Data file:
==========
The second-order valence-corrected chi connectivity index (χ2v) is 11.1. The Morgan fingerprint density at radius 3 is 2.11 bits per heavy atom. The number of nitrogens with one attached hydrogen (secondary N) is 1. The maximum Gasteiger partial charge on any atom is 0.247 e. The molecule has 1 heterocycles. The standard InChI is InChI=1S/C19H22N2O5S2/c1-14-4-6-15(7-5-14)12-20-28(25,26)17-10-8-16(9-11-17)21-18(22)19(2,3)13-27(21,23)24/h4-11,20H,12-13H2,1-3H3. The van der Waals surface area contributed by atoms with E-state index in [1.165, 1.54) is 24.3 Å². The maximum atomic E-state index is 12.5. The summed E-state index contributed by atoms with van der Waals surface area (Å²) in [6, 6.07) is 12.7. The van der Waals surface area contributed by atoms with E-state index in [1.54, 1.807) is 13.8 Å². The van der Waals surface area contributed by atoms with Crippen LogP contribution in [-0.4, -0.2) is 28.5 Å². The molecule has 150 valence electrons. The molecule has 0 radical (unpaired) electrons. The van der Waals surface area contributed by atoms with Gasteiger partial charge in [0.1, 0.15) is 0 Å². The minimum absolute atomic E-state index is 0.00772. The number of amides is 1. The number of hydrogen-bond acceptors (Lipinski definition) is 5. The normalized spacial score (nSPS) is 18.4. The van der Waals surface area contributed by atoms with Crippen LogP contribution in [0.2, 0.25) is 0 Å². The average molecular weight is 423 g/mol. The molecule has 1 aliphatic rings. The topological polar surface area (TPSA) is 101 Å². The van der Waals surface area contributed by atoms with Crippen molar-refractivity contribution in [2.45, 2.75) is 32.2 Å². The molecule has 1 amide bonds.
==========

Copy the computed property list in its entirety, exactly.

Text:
The second-order valence-corrected chi connectivity index (χ2v) is 11.1. The Morgan fingerprint density at radius 3 is 2.11 bits per heavy atom. The number of nitrogens with one attached hydrogen (secondary N) is 1. The maximum Gasteiger partial charge on any atom is 0.247 e. The molecule has 1 heterocycles. The standard InChI is InChI=1S/C19H22N2O5S2/c1-14-4-6-15(7-5-14)12-20-28(25,26)17-10-8-16(9-11-17)21-18(22)19(2,3)13-27(21,23)24/h4-11,20H,12-13H2,1-3H3. The van der Waals surface area contributed by atoms with E-state index in [1.165, 1.54) is 24.3 Å². The maximum atomic E-state index is 12.5. The summed E-state index contributed by atoms with van der Waals surface area (Å²) in [6, 6.07) is 12.7. The van der Waals surface area contributed by atoms with E-state index in [1.54, 1.807) is 13.8 Å². The van der Waals surface area contributed by atoms with Crippen LogP contribution in [-0.4, -0.2) is 28.5 Å². The molecule has 150 valence electrons. The molecule has 0 radical (unpaired) electrons. The van der Waals surface area contributed by atoms with Gasteiger partial charge in [0.1, 0.15) is 0 Å². The minimum absolute atomic E-state index is 0.00772. The number of amides is 1. The number of hydrogen-bond acceptors (Lipinski definition) is 5. The normalized spacial score (nSPS) is 18.4. The van der Waals surface area contributed by atoms with Crippen LogP contribution in [0.2, 0.25) is 0 Å². The average molecular weight is 423 g/mol. The molecule has 1 aliphatic rings. The topological polar surface area (TPSA) is 101 Å². The van der Waals surface area contributed by atoms with Crippen molar-refractivity contribution in [2.45, 2.75) is 32.2 Å². The molecule has 1 amide bonds.